Solar Education in South Africa 0

Samsung recently unveiled its first Solar Powered Internet School in South Africa to help students in their studies without having to worry about electricity or Internet connectivity. The environmentally-friendly, transportable classroom is a perfect fit for Africa as it addresses one of the region’s biggest challenges – providing stable supply of electricity in rural areas.Despite differing views on the industry’s outlook, Samsung continues to believe solar energy can always be put to good use – not just generating electricity for residential or commercial utilization, but also for something really meaningful that can positively impact people’s lives.

A prime example of this is the use of solar power in education. Of course, solar-powered calculators, notebooks or other educational resources all contribute to improving the learning environment for young students. But what about an entire school or classroom that’s powered by solar energy? The 12-meter renovated container has solar panels installed on the roof that can generate nine hours of electricity a day, powering the electronic equipments inside the classroom. The classroom is equipped with a 50-inch electronic board, Internet-enabled solar-powered notebooks, Samsung’s Galaxy tablet computers as well as Wi-Fi cameras – all of which help enrich the learning experience. Up to 21 students can use the classroom, and the entire curriculums until grade 12 are stored in a central computer server enabling two-way learning by connecting to the Internet. The school can also be moved easily with a truck so that students in even the remotest of areas can continue their education.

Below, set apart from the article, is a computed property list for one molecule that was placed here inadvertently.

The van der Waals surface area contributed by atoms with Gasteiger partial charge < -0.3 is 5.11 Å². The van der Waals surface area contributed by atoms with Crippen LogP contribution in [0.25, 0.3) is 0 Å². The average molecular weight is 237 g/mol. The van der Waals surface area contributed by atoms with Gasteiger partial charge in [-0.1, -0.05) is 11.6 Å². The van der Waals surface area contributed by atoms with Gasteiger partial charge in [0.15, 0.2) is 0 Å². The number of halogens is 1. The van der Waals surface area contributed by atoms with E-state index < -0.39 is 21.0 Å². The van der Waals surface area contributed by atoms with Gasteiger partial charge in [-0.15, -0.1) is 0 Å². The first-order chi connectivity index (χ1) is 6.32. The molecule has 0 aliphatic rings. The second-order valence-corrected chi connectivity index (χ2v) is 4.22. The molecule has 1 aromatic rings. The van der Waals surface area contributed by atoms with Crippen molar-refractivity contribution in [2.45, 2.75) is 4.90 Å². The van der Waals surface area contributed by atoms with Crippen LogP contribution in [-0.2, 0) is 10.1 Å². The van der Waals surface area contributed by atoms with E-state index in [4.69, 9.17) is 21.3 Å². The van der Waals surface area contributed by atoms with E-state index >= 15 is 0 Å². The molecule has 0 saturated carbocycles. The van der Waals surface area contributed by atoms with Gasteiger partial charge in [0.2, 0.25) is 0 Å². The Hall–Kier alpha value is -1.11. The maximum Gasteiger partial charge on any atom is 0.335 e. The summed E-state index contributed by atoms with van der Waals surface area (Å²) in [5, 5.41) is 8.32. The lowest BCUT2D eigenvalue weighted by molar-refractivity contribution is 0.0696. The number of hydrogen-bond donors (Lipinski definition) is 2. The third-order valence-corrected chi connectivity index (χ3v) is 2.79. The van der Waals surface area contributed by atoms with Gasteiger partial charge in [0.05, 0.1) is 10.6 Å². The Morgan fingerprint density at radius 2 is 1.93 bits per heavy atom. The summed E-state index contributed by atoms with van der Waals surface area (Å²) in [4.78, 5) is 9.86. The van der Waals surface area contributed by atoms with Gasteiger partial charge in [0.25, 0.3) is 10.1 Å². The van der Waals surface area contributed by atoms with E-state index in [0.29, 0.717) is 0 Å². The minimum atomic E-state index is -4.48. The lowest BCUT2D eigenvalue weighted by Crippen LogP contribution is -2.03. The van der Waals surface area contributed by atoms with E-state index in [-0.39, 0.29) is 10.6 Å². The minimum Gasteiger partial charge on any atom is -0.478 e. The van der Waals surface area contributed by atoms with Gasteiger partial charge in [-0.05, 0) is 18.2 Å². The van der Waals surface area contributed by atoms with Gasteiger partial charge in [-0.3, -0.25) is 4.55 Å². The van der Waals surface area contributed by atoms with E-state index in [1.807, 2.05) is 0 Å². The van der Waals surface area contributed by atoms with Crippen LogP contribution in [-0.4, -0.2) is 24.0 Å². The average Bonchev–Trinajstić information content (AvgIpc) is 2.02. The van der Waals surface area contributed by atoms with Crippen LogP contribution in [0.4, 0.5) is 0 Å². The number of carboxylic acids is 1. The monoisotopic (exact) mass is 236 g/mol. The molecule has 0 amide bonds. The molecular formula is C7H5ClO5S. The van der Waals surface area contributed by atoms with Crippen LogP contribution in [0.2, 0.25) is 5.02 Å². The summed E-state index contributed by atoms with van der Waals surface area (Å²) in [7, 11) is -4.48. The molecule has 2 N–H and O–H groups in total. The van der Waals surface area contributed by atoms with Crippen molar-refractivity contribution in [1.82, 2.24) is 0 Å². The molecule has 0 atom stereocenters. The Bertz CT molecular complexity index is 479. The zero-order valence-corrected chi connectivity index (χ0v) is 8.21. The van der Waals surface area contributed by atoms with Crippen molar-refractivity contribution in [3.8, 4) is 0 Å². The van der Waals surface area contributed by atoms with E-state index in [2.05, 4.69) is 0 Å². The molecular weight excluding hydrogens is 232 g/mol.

The Solar Powered Internet School is just one of Samsung’s efforts to contribute to the local community with its innovative technologies and  plans to expand these schools to other regions throughout Africa.  Samsung last year identified solar as one of its new growth businesses, aiming to invest 6 trillion won ($5.4 billion) until 2020 to generate 10 trillion won in annual revenue by that year. Samsung SDI Co., which makes rechargeable batteries for mobile devices, is responsible for their solar business, currently has a capacity to produce 150 megawatts, with plans to increase production to 3 gigawatts by 2015.

Original Article on QUESTPOINT Solar Solutions

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